The MU and CPWM are completely opposed to all forms of discrimination. We work to uphold the rights and freedoms of LGBTQ+ people and stand firm in our solidarity with the entire LGBTQ+ community 365 days a year.
Improvements are still very much needed
In recent years, national and global resistance to LGBTQ+ rights have increased, with a particular focus on trans and non-binary communities. There has also been a steady increase in hate crimes and violence against LGBTQ+ people across the UK.
The International Lesbian, Gay, Bisexual, Trans and Intersex Association Europe (ILGA-Europe), which produces a yearly “rainbow map” of 49 countries across Europe, revealed that the UK – which led the table in 2015 – had the most significant drop in ranking, falling from 10th to 14th place.
The strongest and most productive workplaces are those where all people can work without fear of harassment, violence, and discrimination and that includes all LGBTQ+ people.
Every member of the LGBTQ+ community should be able to play a full and active part in society and not have to hide parts of their identity to feel safe where they live or work.
Both the MU and CPWM strive to improve the landscape for LGBTQ+ musicians in the UK and beyond and work to create safe and inclusive environments for artists and industry professionals.
The MU represents our LGBTQ+ members on a daily basis at national and international levels
Naomi Pohl MU General Secretary says:
“LGBTQ+ musicians still face a particular set of challenges navigating a career in the music industry and just existing in wider society. Despite some progress, LGBTQ+ musicians who tour face issues in the 69 countries that continue to criminalise LGBTQ+ people. This can often mean a choice between earning a living and career progression and compromising their personal safety and in some cases their lives.
"That’s not to say the UK is a safe place for LGBTQ+ musicians, and we continue to work towards a safer sector and society here too.The trade union movement has a long and proud history of supporting LGBTQ+ rights and stood against prejudice even when it was unpopular.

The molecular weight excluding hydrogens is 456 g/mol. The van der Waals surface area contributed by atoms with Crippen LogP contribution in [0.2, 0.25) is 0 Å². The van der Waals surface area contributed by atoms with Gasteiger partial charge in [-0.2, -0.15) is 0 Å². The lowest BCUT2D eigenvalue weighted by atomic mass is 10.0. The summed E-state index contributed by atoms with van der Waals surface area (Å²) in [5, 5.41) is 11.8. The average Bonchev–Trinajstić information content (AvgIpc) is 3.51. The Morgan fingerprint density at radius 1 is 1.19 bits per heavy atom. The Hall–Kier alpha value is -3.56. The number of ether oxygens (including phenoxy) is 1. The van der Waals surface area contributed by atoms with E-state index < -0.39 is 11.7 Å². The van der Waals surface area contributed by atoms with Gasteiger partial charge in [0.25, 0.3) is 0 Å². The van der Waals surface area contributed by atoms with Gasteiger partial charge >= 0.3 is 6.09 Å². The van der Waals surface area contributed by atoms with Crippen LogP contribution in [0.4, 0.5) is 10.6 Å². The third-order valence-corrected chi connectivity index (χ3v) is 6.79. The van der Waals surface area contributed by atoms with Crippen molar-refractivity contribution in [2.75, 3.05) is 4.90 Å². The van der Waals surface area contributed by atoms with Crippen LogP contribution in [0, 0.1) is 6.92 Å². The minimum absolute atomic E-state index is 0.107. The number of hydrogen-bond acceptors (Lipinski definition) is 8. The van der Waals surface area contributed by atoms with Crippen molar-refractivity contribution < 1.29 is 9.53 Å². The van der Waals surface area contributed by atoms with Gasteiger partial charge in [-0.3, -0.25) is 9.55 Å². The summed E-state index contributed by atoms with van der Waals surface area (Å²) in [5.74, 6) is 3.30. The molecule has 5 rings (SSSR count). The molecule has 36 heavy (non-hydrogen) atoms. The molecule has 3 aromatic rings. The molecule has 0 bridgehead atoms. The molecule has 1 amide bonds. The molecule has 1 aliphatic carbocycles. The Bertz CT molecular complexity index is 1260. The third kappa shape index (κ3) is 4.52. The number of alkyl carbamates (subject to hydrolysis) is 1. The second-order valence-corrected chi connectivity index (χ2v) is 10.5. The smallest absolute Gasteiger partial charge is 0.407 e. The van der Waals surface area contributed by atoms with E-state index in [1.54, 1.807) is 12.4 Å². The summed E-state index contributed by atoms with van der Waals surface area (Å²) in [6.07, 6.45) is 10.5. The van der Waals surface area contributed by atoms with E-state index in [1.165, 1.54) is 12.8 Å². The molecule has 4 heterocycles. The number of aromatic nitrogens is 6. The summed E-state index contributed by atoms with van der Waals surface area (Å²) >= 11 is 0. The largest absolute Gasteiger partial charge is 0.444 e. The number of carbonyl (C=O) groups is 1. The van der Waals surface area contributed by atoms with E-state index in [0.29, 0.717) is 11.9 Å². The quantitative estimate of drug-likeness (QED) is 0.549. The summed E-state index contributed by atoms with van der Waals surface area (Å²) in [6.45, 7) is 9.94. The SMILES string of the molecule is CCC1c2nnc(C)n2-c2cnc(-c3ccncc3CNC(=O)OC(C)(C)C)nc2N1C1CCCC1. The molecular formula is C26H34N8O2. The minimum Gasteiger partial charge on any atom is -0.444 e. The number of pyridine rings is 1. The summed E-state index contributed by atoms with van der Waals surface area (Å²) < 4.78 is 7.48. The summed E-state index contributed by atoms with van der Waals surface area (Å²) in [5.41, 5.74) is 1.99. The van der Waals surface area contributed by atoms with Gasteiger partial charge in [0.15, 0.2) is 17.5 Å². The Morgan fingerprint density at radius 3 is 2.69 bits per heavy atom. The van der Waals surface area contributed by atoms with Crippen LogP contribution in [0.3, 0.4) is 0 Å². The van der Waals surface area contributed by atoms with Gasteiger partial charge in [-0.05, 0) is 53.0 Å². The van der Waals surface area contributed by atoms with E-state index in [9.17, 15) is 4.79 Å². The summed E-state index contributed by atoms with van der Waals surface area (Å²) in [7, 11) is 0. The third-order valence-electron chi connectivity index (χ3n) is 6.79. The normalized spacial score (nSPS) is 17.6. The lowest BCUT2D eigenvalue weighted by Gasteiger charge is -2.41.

"The MU represents our LGBTQ+ members on a daily basis at a national and international level and will continue to do so until all of our members can work wherever they choose, without having to hide parts of their identity”.
It's important that we create spaces where people can truly be themselves
Toni Lines, Diversity Project Manager, Come Play With Me says:
“The work we’ve been doing with the MU throughout LGBTQ+ history month has been so valuable already and we’re keen to develop the conversations we’ve had with them and their members into tangible actions for the LGBTQ+ community and their allies that will help create change in the industry.
"LGBTQ+ musicians, managers, tour production teams, venue and festival staff and more are all hugely important parts of the sector, so it’s really important that we create spaces where people can truly be themselves and feel able to advocate for each other.”
Aaron Casserly Stewart, Non Executive Director, Come Play With Me says:
“We’re immensely proud to be working with The MU as there is still so much to be done in this space. It is also vital that we recognise and address the additional barriers faced by LGBTQ+ disabled, LGBTQ+ people of colour and LGBTQ+ neurodivergent people in the music industry, as challenges for these groups are often even greater."
The MU and Come Play with Me will continue to work together throughout the year, strengthening our relationship and supporting each other’s work and doing what we do best, making the music industry an equitable place where all musicians can thrive.